Kristin E. Goodwin

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Kristin E. Goodwin
Kristin E. Goodwin (3).jpg
US Air Force photo (2016)
Born
NationalityUnited States
Alma mater
Home townFairfax, Virginia, US
SalaryUS$155,826 (2019)[1]
Spouse(s)Kelly
ChildrenTwo daughters
Military career
BranchUnited States Air Force
Service years1993–present
RankUS-O7 insignia.svg Brigadier general
Commands held
AwardsLegion of Merit ribbon.svgBronze oakleaf-3d.svg Legion of Merit
Defense Meritorious Service Medal ribbon.svg Defense MSM
Meritorious Service Medal ribbon.svgBronze oakleaf-3d.svgBronze oakleaf-3d.svg Meritorious Svc.
Air Medal ribbon.svg Air Medal
Air Force Commendation ribbon.svg Commendation

Kristin E. Goodwin is a brigadier general in the United States Air Force (USAF). A pilot of heavies after graduating the USAF Academy, she moved on to bombers before assuming commands. Her most-recent assignment was as the Academy's commandant of cadets, a post from which she was removed due to a USAF Inspector General investigation.

Personal life[edit]

Kristin E. Goodwin[2] was born in Pittsburgh, Pennsylvania.[3] Her father was active-duty US Coast Guard (who retired after 30 years), and her mother was a retiree from the US Air Force Reserve. As a Coast Guard brat who moved frequently, she claimed Fairfax, Virginia as her home town because she attended high school there.[4]

Goodwin is openly gay,[5] and as of March 2017, was married to her wife Kelly,[6] a professional cyclist and former firefighter. They have two daughters (born in 2011/2012 and 2013/2014).[7] An athlete, the general has competed in five marathons, as well as Ironman Triathlons and the Bataan Memorial Death March.[4]

Education[edit]

Goodwin received her Bachelor of Science in mechanical engineering from the United States Air Force Academy in 1993. In 2001, she received her Master of Arts in business and organizational management from George Washington University.[2]

Military career[edit]

Pilot[edit]

On 2 June 1993, Goodwin was commissioned as a second lieutenant in the United States Air Force; from August 1993 through January 1994, her first assignment was as the Assistant Deputy Executive Officer or Professional Military Studies at her alma mater, the Air Force Academy. She then underwent flight training for the Cessna T-37 Tweet, Raytheon T-1 Jayhawk, and Lockheed C-130 Hercules at Laughlin and Little Rock Air Force Bases from January 1994 – August 1995.[2]

An EC-130H at Davis–Monthan

That August, then-First Lieutenant Goodwin was assigned to the 41st Electronic Combat Squadron at Davis–Monthan Air Force Base as the commander of a Lockheed EC-130H Compass Call. In February 1998, now a captain, she became an EC-130 instructor and the Operations Executive Officer of Davis–Monthan's 355th Operations Group. From July 1999 through June 2001, Captain Goodwin worked in the Pentagon offices of the Secretary of the Air Force and the Chairman of the Joint Chiefs of Staff (General Hugh Shelton) as part of the Air Force Intern Program.[2]

A B-2 at Whiteman

Goodwin was stationed at Whiteman Air Force Base from June 2001 – July 2006. For her first year, Goodwin's duties with the 394th Combat Training Squadron included training on the Northrop Grumman B-2 Spirit and flying the Northrop T-38 Talon. From June 2002 through November 2004, Goodwin was a flight commander with the 325th Bomb Squadron, flying T-38s and acting as mission commander on B-2 sorties. November 2004 – December 2005 saw then-Major Goodwin teaching B-2 pilots and still flying T-38s with the 509th Operations Support Squadron (509 OSS); through July 2006 she added to her plate: Chief of Combat Plans for the 509th Bomb Wing.[2]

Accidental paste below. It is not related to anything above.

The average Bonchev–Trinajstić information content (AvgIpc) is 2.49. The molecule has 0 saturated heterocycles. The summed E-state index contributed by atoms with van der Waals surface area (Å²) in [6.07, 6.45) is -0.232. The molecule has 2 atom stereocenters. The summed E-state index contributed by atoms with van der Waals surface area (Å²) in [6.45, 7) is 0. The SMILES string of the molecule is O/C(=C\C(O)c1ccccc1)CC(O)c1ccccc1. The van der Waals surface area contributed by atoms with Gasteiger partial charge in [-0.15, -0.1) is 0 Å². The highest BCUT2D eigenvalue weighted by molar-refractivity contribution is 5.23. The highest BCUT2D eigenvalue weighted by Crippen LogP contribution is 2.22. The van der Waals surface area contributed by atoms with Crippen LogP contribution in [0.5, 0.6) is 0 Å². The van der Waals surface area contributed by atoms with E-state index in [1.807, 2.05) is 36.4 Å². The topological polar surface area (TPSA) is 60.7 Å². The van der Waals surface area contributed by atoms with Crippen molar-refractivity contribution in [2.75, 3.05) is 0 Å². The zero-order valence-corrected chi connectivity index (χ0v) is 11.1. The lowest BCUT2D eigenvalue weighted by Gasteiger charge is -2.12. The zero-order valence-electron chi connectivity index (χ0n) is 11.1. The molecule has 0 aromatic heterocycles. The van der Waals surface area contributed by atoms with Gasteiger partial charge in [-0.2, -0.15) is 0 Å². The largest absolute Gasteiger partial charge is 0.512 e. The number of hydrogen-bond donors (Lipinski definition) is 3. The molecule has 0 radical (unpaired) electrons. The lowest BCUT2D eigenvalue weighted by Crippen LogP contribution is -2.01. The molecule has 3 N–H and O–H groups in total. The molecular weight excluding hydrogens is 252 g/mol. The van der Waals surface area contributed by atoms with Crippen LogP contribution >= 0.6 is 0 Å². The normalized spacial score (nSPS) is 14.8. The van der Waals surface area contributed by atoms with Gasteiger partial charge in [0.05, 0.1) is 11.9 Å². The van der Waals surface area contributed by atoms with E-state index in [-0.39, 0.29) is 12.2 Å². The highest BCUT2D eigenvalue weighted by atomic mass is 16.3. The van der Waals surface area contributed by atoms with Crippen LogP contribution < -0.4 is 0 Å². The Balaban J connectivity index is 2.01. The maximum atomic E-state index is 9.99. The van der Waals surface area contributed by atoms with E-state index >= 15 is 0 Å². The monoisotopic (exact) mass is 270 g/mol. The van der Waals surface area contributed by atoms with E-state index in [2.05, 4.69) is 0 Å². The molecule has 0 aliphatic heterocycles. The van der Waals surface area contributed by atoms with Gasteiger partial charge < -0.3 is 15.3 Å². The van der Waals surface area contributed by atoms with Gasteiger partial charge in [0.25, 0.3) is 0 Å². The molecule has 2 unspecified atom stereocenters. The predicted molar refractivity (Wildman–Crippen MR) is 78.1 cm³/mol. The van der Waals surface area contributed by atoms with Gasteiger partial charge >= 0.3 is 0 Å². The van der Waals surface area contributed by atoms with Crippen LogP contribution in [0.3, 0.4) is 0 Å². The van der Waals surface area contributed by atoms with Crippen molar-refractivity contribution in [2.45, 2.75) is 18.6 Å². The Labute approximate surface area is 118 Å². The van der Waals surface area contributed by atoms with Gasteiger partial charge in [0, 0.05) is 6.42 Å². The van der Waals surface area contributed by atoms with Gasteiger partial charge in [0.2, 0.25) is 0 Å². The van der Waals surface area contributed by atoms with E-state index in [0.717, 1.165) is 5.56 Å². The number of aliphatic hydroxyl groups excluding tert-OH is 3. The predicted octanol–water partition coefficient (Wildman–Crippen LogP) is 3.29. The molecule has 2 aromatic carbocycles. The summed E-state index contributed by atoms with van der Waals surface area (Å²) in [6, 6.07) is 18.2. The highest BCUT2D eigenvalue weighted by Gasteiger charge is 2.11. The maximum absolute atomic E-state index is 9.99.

As of November 2018, Goodwin was rated as a command pilot, having over 2900 flight hours in the T-37, T-1, C-130, EC-130, B-2, T-38, and B-52.[2] Her B-2 aviator call sign is "Duchess".[8]

Command[edit]

Major Goodwin returned to the Pentagon in July 2006 to work under the Chief of Staff of the United States Air Force, General T. Michael Moseley. A year later, she was hand-picked to transfer to Camp H. M. Smith and work as the deputy director of the United States Pacific Command's Commander's Action Group under Admiral Timothy J. Keating. Come August 2009, Lieutenant Colonel Goodwin returned to Whiteman as the director of operations for the 393rd Bomb Squadron while evaluating B-2 pilots. After eleven months, she was elevated to commander of the 509 OSS.[2]

From June 2011 – June 2012, Goodwin served as the executive officer to the Air Combat Command commander, General Gilmary M. Hostage III, after which she was a Center for Strategic and International Studies fellow from June 2012 – June 2013. Colonel Goodwin was then re-assigned to Whiteman as the vice commander of the 509th Bomb Wing from June 2013 – August 2014, before becoming commander of the 2nd Bomb Wing (2 BW) at Barksdale Air Force Base for 22 months.[2] While heading the 2 BW as its first female commander,[6] Goodwin oversaw the first reintroduction of the Boeing B-52 Stratofortress to combat in ten years, as well as helped plan Operation Odyssey Dawn's first night of shock and awe operations. After Leaving Louisiana in May 2016, Goodwin was the senior military assistant to Secretaries of the Air Force Deborah Lee James and Lisa Disbrow.[2]